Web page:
TEGUCIGALPA (Reuters) - Honduras' military began taking control of the country's violent prisons on Monday, following a gang dispute that left 46 inmates dead at a women's detention center last week, officials said.
Leftist President Xiomara Castro announced last week she would hand the military police control of the prison system, a departure from a past stance of demilitarizing security, as her administration seeks to stop organized crime activity inside prisons.
Official video showed hundreds of shirtless male inmates, many tattooed and with their heads shaved, arranged on the floor of Honduras' high-security Tamara prison with their arms over their heads, guarded by heavily armed soldiers.
The images show similarities to ones shared earlier this year by neighboring right-wing El Salvador's government, which has beefed up prison security and locked up more than 62,000 alleged criminals during a crackdown on gangs.
"Our mission is to defeat organized crime inside the prisons and we are (also) going after the intellectual authors operating from outside," Defense Minister Jose Manuel Zelaya said in a tweet.
Tamara, where some 4,200 inmates are crammed into a facility with a capacity to accommodate 2,500, is one of two prisons, along with La Tolva, that the military police assumed control over on Monday, Armed Forces spokesperson Antonio Coello said.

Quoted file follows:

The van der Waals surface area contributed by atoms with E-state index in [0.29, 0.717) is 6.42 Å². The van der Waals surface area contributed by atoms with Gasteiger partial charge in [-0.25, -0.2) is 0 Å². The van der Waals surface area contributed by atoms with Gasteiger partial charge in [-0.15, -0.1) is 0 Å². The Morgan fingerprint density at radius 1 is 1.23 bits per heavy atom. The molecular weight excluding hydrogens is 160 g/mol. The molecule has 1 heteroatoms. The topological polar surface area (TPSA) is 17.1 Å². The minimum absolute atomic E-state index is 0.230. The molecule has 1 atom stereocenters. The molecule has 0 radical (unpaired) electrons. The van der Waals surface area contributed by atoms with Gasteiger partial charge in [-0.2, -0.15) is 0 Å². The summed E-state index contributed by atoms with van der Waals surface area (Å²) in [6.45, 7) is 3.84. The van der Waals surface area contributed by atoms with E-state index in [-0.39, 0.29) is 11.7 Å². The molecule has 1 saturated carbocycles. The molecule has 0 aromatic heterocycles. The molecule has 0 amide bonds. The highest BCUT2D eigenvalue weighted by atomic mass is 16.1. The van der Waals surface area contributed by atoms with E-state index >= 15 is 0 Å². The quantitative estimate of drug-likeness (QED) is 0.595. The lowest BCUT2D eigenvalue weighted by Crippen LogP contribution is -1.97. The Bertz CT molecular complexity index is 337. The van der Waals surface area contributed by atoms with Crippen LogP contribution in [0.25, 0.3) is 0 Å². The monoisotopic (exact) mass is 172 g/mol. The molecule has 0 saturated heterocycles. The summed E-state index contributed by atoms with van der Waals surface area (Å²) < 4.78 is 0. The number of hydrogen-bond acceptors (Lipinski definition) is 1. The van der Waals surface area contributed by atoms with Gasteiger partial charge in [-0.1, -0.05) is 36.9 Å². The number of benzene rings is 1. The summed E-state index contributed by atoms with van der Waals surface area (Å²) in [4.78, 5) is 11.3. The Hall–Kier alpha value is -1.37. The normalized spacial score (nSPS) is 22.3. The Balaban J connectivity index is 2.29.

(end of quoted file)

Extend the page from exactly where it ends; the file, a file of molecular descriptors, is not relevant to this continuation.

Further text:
In Honduras, some 20,000 inmates coexist in 26 overcrowded prisons, with a United Nations report saying that the country's prisons are 34.2% over capacity.
Military police on Monday seized pistols, machine guns, ammunition, magazines and grenades from an area of the Tamara prison occupied by the Barrio 18 gang, Colonel Fernando Munoz told reporters.
"The corruption in the prisons is over. We are going to control it and there will be no calls coming out of here to order extortions or executions," the officer said in a press conference.
(Reporting by Gustavo Palencia in Tegucigalpa; Writing by Valentine Hilaire; Editing by Matthew Lewis)